Release Date: Oct 11, 2019
Record label: Matador
Kim Gordon is the archetypal kool thing. Uncompromising, potent and essential. No Home Record, her debut solo album, is bloody brilliant. The nine tracks delve into the psyche of modern America, LA specifically, and reminds you that there is depth and beauty in the deconstruction of the superficial and ugly.
The last chapter of Kim Gordon's 2015 memoir, Girl in a Band, is a kind of epilogue--a bridge to the next volume in the long life of the indie-rock icon. Sonic Youth is over, and so is Gordon's marriage to bandmate Thurston Moore. Their daughter, Coco, is off at art school. Gordon has left the family's brick homestead in Northampton, Massachusetts, but instead of returning to New York, where she was a paragon of Downtown cool since 1981, she heads out to Los Angeles, where she grew up.
Almost four decades after starting Sonic Youth with just a drum machine, guitar and copy from advertisements that she would rework into lyrics, she mimics this same concept within her first release as a solo artist, and has come full circle in many senses. Returning back to her native California after living on the East Coast for many years, she firmly asserts herself as an independent force while questioning the commodification of home, underpinned with striking electronic influences. The track "Air BnB" for example, takes listeners to the shores of Malibu where Gordon permeates through 47-inch televisions, daybeds and bubble wrap to declare "American idea / Copyright, copyrights / Air BnB! / Air BnB!/ Air BnB! / Gonna set me free," blending snarling guitars with the same formula of using ads for inspiration, just reformatted to suit the modern age of digital indulgence.
With every year that passes after Sonic Youth's breakup, Kim Gordon's art becomes more liberated and more revealing. As she focused on the visual art career she sidelined for decades, her music shattered her limiting persona as an aloof, cooler-than-cool alt-rock icon while holding onto her most essential strengths. This is especially true of No Home Record, her fearless, witty, and sensual solo debut.
Kim Gordon is a certified pop culture icon. As a founding member of Sonic Youth she became a role model for a generation. Since then she's done everything from producing a critically-acclaimed Hole record to writing a much-lauded memoir. It seems crazy to think that it has taken until 2019 for her to release a solo album.
Prompted by the Sonic Youth legend's fear of cultural homogeny, this is an accessible guitar record that surprises despite its author's truly enormous legacy Over the last few years, Kim Gordon has developed an unlikely obsession: Airbnb interiors. Burying herself in a heap of scatter-cushions emblazoned with cheery slogans and stencil-cut skyline canvases, the former Sonic Youth member has even staged an exhibition - She Bites Her Tender Mind , at IMMA in Dublin - exploring the subject. "People are looking at this utopian weekend getaway as trying on a different lifestyle,” she told The New York Times .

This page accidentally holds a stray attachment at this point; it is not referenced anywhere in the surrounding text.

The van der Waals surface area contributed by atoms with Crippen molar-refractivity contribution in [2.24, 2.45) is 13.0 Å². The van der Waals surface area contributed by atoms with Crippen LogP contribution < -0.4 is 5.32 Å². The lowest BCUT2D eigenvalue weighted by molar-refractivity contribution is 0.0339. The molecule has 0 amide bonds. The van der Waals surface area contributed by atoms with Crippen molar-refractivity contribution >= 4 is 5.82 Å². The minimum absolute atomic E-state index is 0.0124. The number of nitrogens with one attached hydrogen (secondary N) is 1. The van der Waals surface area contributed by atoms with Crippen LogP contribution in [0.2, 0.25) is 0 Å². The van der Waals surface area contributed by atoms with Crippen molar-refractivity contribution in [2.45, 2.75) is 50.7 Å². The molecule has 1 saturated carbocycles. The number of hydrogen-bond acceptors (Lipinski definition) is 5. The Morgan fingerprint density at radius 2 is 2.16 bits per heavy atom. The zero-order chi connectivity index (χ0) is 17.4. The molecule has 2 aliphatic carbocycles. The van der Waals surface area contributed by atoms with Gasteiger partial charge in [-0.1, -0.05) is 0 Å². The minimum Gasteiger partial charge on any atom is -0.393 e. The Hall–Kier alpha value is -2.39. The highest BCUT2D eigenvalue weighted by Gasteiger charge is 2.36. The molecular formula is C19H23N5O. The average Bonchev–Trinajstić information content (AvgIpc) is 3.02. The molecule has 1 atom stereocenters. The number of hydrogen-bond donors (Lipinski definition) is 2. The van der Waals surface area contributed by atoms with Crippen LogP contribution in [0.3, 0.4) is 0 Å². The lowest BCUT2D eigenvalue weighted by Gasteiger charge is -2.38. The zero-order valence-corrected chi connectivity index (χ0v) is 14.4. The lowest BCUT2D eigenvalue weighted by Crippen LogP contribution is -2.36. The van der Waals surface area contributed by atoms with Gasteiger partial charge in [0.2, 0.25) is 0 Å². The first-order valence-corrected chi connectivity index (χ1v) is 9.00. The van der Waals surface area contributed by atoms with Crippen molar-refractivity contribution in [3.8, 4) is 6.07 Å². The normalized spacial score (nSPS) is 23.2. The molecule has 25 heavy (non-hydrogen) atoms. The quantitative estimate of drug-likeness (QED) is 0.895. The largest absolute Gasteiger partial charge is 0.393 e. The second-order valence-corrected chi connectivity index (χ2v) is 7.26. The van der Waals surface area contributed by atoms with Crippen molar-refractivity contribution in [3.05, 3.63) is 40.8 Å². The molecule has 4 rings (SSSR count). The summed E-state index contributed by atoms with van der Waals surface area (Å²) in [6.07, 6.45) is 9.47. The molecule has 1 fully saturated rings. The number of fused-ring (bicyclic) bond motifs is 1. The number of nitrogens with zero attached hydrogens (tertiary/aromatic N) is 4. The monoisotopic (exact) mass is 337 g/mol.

Kim Gordon has been busy. Sure, this record might be her official debut solo album, but just look at what she's achieved since Sonic Youth split back in 2011: a phenomenal book; music with the searing Body/Head project; appearances in cinema alongside Joaquin Phoenix and Jonah Hill, as well as pursuing her interests in fashion and design. Despite all this, though, 'No Home Record' remains feverishly anticipated.
I n 2016, Kim Gordon released Murdered Out, a track on which she howled over a louche funk bassline as though auditioning for Rage Against the Machine. A collaboration with avant-pop producer Justin Raisen (Sky Ferreira, Yves Tumor), it paved the way for Gordon's first album under her own name, reflecting her move back to her native LA, where "you can pee in the ocean/ It's free". While No Home Record is a more accessible outing than her avant-garde Body/Head work, Gordon - formerly of Sonic Youth - is still in the business of unsettling.
Kim Gordon was always a curious blend of telling it like it is and keeping it elusive. She used the former as a grounding rod of dispassionately observational revelations - keeping it real - while the latter came from the ambiguous spirit of an artistic perception that thrived on radical fluidity and a sense of conceptual suspense. Crafting a persona simultaneously iconic and iconoclastic, Gordon always acted subversively but within pop culture, shoving her glorious noise down the throat of the mainstream and elegantly navigating the ironic edges of a contradictory world.
The Lowdown: It seems incredible to type this sentence in 2019 and have it be true, but here goes: No Home Record is the debut solo record from Kim Gordon, the iconic artist and musician who spent 30 years perched at the apex of cool as a member of Sonic Youth. In the eight years since Thurston Moore’s infidelity ended both their marriage and Sonic Youth’s time as a band, Gordon’s stayed busy, striking up collaborations with guitarists Bill Nace (as Body/Head) and Alex Knost (as Glitterbust), staging gallery shows in New York and London, and publishing a bestselling memoir (2015’s Girl in the Band). She also returned to her hometown of Los Angeles after more than half a lifetime out east.